Monday, February 10, 2014

You Are Being Mocked

The Starbucks culture has become a punchline, shorthand for hipsters following trends without considering the expense. When you get right down to it, the coffee isn't all that good and it costs a fortune. But still they line up, for the chance to parade along the street with a paper cup emblazoned with a mermaid.

Long lines, so who is the dumb one
Where else but in Los Angeles would people get in line at a shop that has all the earmarks of Starbucks, with a clever little addition to the sign? This isn't your ordinary coffee shop. This one is dumb. Are you dumb, then, for going there? Are you trying to get in on the very latest trend in a city where trends come and go in the blink of an eye?

Little is known about this place that just appeared one day. Is it owned by Starbucks? But why would they call the place "dumb" as if they are trying to insult their clients? That doesn't sound like good corporate policy.

Might it be a piece of art?

Performance art takes many forms, and isn't this whole set-up a perfect gesture of mockery?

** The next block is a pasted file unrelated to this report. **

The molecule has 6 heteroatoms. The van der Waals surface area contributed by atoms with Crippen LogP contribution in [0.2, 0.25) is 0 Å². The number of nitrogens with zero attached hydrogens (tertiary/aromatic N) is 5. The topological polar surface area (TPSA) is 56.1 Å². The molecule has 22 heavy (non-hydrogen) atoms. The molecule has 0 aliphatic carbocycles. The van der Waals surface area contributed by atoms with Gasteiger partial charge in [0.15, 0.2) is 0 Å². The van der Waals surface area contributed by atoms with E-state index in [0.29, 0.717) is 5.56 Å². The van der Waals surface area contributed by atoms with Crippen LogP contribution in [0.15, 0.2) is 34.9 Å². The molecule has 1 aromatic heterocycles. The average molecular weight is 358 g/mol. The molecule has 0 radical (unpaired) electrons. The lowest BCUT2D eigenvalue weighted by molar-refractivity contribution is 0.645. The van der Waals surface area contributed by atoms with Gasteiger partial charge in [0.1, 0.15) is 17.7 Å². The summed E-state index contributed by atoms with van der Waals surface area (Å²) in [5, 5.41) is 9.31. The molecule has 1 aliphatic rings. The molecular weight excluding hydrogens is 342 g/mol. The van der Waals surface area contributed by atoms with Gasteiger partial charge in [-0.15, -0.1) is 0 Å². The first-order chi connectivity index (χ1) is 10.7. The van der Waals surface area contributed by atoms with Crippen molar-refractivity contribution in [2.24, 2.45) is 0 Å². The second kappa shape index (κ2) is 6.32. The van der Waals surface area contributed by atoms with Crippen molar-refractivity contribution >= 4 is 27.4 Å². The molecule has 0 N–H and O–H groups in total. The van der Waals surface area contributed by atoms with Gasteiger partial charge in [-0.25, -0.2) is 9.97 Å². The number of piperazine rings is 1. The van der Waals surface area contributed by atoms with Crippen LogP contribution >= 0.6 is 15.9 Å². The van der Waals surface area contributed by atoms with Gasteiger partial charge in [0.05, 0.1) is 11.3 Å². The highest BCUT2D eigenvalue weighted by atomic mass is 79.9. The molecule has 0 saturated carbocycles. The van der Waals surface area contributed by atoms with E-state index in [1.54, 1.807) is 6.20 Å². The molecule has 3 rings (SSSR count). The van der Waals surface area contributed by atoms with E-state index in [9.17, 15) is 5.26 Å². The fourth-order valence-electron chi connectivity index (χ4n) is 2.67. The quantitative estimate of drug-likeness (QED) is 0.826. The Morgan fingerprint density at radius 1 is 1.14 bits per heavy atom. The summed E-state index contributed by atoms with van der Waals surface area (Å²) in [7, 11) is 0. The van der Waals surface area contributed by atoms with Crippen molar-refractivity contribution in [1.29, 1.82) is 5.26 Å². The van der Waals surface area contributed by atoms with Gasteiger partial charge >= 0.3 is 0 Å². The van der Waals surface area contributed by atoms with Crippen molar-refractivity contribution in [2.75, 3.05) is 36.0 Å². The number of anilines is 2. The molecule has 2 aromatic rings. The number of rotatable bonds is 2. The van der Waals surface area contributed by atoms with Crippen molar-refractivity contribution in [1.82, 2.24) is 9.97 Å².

Instead of fancy baked goods, it's commercial products served out of the box. There is coffee, of course, but is it the real thing or did someone stop at the nearest supermarket for a five pound bag of the cheapest beans on hand?

Then there is the line out the door, with people waiting to buy something that is maybe new or maybe not and is it actually Starbucks or is someone playing a prank? In the meantime, the people who conceived this parody can sit back and laugh their heads off at the trendinistas making fools of themselves over a beverage.

If Starbucks is not behind it, you can expect a flock of lawyers to descend and drop legal writs in an avalanche meant to bury those who mock the mermaid. If they are actually trying to get some publicity for themselves, in a down economic period when the first advice on how to cut expenses is to stop going to Starbucks every day, the lawyers will hover with menace but never actually do anything.

My bet is on the performance artist getting away with a clever parody because you can't sue an artist for making fun of some corporate behemoth sellling burnt grounds as a tasty brew. The thing won't last because performance art is about the performance and in time the show does not go on. The funding eventually runs out and there's rent to pay at the storefront that is mocking Starbucks fanciers.

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